Throughout the season of Easter, the resurrected Christ walked among the believers. He spoke with them. He ate with them. He continued to reveal himself to the group.
Then, forty days after Easter Sunday, we are told that he ascended into heaven. The believers learned quickly that they would not find the Lord by standing still and gazing upwards. Instead, the Holy Spirit in their midst would guide their eyes and ears toward Christ.
With the Ascension, God's Love with us (Jesus) thousands of years ago slipped into and through time and space so that we in the 21st century can experience that same presence every moment of every day. We can try to understand what happened (and continues to happen). But our human understanding can't adequately grasp what God did. Perhaps the best we can do is notice indicators of God's action. A good bit of participating in a mystery involves looking for things that we can see that point to the event long after its occurrence.
"The feast of the Ascension commemorates that day when the apostles and the entire community of faith was deprived of continued physical contact with the risen Lord. No longer would the Church have the comfort and support of direct association with the Master. Once the risen Lord was taken from their sight, the members of the Body of Christ themselves would have to comfort and support one another in His name. Because they could no longer see His face, they would have to become icons of Christ for each other. Once they were admonished for gazing up into the heavens, they would have to look into the eyes of their brethren to recognize His presence in all its distressing disguises. Once the Master was again seated at the right hand of the Father, they could no longer sit at His feet. Now they would have to listen for the sound of His voice in the teaching of their elders. Since the Lord was no longer physically in their midst, they had to depend on His word that he would be with them whenever two or more gathered in His name."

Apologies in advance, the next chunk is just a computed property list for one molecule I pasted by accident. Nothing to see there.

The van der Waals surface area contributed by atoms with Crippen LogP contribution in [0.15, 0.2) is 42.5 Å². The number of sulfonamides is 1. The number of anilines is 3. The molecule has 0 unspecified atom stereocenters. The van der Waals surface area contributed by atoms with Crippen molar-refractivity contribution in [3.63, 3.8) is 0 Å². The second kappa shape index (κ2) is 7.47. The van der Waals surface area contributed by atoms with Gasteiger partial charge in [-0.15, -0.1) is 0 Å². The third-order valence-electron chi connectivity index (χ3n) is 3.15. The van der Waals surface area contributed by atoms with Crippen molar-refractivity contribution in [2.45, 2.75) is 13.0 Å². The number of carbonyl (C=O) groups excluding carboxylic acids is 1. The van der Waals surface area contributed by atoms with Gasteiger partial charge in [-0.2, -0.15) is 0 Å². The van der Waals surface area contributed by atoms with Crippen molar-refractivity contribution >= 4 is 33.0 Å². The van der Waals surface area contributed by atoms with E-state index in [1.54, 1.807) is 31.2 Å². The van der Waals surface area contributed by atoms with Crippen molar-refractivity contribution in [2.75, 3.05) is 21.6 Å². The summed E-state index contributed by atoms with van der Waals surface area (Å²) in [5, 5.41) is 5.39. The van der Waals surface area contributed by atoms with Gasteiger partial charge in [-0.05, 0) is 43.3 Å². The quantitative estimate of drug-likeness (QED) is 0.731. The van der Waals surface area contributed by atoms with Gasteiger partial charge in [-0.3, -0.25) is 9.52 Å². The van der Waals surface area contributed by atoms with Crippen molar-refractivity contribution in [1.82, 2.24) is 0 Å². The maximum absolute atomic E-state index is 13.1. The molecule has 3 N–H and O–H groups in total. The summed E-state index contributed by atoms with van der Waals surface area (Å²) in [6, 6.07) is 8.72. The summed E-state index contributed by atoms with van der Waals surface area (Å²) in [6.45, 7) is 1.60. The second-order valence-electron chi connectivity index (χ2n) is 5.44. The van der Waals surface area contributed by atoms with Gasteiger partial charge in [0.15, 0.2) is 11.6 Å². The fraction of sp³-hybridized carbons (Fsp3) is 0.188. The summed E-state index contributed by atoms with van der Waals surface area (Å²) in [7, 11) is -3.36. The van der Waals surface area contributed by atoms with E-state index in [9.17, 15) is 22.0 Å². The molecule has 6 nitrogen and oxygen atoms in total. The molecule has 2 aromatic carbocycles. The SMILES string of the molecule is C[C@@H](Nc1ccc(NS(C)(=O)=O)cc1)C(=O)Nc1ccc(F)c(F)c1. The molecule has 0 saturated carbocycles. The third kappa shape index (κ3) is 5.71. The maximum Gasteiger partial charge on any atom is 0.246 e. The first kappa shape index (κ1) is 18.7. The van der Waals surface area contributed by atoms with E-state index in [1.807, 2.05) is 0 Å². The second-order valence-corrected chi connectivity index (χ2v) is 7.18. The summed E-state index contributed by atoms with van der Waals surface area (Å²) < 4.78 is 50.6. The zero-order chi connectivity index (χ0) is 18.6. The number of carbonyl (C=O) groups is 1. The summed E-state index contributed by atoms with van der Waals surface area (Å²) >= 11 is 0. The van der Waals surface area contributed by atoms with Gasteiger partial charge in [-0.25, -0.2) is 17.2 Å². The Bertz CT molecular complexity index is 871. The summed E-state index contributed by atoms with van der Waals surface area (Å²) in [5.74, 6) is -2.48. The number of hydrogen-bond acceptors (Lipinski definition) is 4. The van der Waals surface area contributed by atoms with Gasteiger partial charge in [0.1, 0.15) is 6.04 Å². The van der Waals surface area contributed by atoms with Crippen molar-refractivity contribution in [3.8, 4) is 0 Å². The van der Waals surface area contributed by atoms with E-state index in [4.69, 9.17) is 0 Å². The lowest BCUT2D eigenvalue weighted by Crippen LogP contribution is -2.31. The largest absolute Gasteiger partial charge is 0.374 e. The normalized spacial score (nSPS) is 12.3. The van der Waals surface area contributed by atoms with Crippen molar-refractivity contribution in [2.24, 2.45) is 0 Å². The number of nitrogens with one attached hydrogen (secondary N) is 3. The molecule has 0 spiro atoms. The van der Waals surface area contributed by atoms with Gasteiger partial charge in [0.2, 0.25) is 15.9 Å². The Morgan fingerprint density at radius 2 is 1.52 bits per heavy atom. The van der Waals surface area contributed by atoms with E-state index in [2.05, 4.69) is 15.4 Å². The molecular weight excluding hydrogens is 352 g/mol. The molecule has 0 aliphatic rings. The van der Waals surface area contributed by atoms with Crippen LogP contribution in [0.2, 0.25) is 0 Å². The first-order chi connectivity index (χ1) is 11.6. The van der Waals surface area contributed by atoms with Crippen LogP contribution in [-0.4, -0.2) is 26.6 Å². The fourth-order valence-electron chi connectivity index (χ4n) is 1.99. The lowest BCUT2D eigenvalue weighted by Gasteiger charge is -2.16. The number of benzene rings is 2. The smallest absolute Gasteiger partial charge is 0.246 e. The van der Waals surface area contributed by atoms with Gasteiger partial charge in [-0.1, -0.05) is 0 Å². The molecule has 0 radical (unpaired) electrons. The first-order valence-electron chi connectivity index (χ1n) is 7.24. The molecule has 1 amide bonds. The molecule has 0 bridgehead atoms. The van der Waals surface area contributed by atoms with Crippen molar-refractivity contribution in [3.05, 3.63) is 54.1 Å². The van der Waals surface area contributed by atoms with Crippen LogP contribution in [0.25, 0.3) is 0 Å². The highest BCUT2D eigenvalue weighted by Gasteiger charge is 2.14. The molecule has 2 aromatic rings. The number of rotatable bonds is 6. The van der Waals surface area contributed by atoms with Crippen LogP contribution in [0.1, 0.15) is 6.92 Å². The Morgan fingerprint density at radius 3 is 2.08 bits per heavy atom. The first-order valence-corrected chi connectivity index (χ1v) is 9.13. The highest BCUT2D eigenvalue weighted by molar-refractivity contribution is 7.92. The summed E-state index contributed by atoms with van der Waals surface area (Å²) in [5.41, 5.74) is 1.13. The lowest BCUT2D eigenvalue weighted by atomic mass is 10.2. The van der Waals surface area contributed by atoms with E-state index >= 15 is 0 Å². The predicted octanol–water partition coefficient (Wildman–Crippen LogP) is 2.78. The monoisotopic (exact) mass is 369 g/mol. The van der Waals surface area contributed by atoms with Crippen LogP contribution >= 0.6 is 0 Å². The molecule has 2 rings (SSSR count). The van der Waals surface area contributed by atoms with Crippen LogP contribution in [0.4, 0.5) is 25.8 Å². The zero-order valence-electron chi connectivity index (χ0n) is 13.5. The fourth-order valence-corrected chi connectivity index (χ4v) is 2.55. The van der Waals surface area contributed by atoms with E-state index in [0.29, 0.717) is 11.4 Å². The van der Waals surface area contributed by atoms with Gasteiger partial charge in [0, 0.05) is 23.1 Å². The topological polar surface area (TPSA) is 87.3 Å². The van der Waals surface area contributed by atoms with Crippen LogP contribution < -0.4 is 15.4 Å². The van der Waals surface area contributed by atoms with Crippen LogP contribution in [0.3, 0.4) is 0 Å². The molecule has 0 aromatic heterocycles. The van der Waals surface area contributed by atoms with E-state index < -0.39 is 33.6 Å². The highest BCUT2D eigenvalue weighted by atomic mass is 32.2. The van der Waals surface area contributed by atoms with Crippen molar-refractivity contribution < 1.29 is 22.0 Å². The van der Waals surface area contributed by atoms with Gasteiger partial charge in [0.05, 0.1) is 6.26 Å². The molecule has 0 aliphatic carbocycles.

(from an Ascension Day sermon of Fr. Jerome Merchar, prior at the Abbey of the Genesee. )
As Jesus left the physical presence of the disciples, he had accomplished the mission of warming their hearts, infusing them with peace and opening their minds to Holy Scripture. Their further "progress" as messengers of Christ emerged, then, as they allowed their activities and relationships to point at all times and in all places to the amazing power and love released in the resurrection. Together they could encourage one another to pay attention to Christ's constant presence (the Holy Spirit). Together they could see more of God's Love than any one of them could see on their own. Together they could speak and act in ways that unleash for others an experience of God (even if it was an experience that evaded understanding).
I wonder, how will this day provide opportunities for you to experience Christ's presence as you look into the eyes of another, or hear a word from an elder, or receive comfort and guidance from one God's children?